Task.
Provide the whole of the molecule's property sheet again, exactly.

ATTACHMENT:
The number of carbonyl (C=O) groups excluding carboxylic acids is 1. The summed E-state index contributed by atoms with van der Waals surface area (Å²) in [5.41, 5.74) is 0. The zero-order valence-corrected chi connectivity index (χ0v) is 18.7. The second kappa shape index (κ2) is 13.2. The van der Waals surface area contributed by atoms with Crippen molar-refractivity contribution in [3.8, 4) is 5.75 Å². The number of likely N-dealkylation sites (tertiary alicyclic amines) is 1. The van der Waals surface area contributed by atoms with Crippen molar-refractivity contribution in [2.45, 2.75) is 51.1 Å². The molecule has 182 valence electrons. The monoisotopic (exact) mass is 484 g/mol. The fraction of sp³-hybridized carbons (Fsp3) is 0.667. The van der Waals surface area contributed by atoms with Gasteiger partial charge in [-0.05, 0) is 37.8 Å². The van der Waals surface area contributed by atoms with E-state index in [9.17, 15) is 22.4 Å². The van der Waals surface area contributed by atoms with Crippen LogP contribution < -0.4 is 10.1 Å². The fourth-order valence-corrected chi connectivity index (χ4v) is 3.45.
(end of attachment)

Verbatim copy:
The number of carbonyl (C=O) groups excluding carboxylic acids is 1. The summed E-state index contributed by atoms with van der Waals surface area (Å²) in [5.41, 5.74) is 0. The zero-order valence-corrected chi connectivity index (χ0v) is 18.7. The second kappa shape index (κ2) is 13.2. The van der Waals surface area contributed by atoms with Crippen molar-refractivity contribution in [3.8, 4) is 5.75 Å². The number of likely N-dealkylation sites (tertiary alicyclic amines) is 1. The van der Waals surface area contributed by atoms with Crippen molar-refractivity contribution in [2.45, 2.75) is 51.1 Å². The molecule has 182 valence electrons. The monoisotopic (exact) mass is 484 g/mol. The fraction of sp³-hybridized carbons (Fsp3) is 0.667. The van der Waals surface area contributed by atoms with Gasteiger partial charge in [-0.05, 0) is 37.8 Å². The van der Waals surface area contributed by atoms with E-state index in [9.17, 15) is 22.4 Å². The van der Waals surface area contributed by atoms with Crippen LogP contribution < -0.4 is 10.1 Å². The fourth-order valence-corrected chi connectivity index (χ4v) is 3.45.